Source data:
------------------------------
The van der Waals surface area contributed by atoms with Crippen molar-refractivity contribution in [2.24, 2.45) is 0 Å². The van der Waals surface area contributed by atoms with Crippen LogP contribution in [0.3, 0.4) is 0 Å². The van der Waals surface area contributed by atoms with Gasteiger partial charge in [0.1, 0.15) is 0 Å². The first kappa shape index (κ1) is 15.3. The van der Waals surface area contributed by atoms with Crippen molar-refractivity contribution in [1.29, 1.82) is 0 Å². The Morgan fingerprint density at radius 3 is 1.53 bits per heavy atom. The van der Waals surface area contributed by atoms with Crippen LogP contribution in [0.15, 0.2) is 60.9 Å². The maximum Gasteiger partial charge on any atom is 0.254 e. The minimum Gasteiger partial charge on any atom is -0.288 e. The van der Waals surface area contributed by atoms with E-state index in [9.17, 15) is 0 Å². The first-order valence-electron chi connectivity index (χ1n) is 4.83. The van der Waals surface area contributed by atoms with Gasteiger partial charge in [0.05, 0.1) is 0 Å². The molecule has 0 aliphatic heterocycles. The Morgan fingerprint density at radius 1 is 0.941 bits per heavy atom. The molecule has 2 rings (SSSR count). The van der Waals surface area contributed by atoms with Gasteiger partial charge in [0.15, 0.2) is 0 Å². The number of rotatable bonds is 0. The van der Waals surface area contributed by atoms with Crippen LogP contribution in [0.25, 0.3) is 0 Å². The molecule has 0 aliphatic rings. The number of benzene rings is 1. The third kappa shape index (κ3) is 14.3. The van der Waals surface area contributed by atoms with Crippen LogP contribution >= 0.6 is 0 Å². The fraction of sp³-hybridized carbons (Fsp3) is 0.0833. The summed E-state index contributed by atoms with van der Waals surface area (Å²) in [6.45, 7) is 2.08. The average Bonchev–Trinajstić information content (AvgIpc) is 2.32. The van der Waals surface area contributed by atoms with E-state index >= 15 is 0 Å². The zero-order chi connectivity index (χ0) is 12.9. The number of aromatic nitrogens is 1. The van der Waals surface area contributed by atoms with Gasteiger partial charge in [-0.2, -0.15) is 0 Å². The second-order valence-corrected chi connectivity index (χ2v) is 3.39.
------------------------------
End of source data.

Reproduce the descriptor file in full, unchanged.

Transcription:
The van der Waals surface area contributed by atoms with Crippen molar-refractivity contribution in [2.24, 2.45) is 0 Å². The van der Waals surface area contributed by atoms with Crippen LogP contribution in [0.3, 0.4) is 0 Å². The van der Waals surface area contributed by atoms with Gasteiger partial charge in [0.1, 0.15) is 0 Å². The first kappa shape index (κ1) is 15.3. The van der Waals surface area contributed by atoms with Crippen molar-refractivity contribution in [1.29, 1.82) is 0 Å². The Morgan fingerprint density at radius 3 is 1.53 bits per heavy atom. The van der Waals surface area contributed by atoms with Crippen LogP contribution in [0.15, 0.2) is 60.9 Å². The maximum Gasteiger partial charge on any atom is 0.254 e. The minimum Gasteiger partial charge on any atom is -0.288 e. The van der Waals surface area contributed by atoms with E-state index in [9.17, 15) is 0 Å². The first-order valence-electron chi connectivity index (χ1n) is 4.83. The van der Waals surface area contributed by atoms with Gasteiger partial charge in [0.05, 0.1) is 0 Å². The molecule has 0 aliphatic heterocycles. The Morgan fingerprint density at radius 1 is 0.941 bits per heavy atom. The molecule has 2 rings (SSSR count). The van der Waals surface area contributed by atoms with Gasteiger partial charge in [0.15, 0.2) is 0 Å². The number of rotatable bonds is 0. The van der Waals surface area contributed by atoms with Crippen LogP contribution in [0.25, 0.3) is 0 Å². The molecule has 0 aliphatic rings. The number of benzene rings is 1. The third kappa shape index (κ3) is 14.3. The van der Waals surface area contributed by atoms with Crippen LogP contribution >= 0.6 is 0 Å². The fraction of sp³-hybridized carbons (Fsp3) is 0.0833. The summed E-state index contributed by atoms with van der Waals surface area (Å²) in [6.45, 7) is 2.08. The average Bonchev–Trinajstić information content (AvgIpc) is 2.32. The van der Waals surface area contributed by atoms with E-state index >= 15 is 0 Å². The zero-order chi connectivity index (χ0) is 12.9. The number of aromatic nitrogens is 1. The van der Waals surface area contributed by atoms with Gasteiger partial charge in [-0.2, -0.15) is 0 Å². The second-order valence-corrected chi connectivity index (χ2v) is 3.39.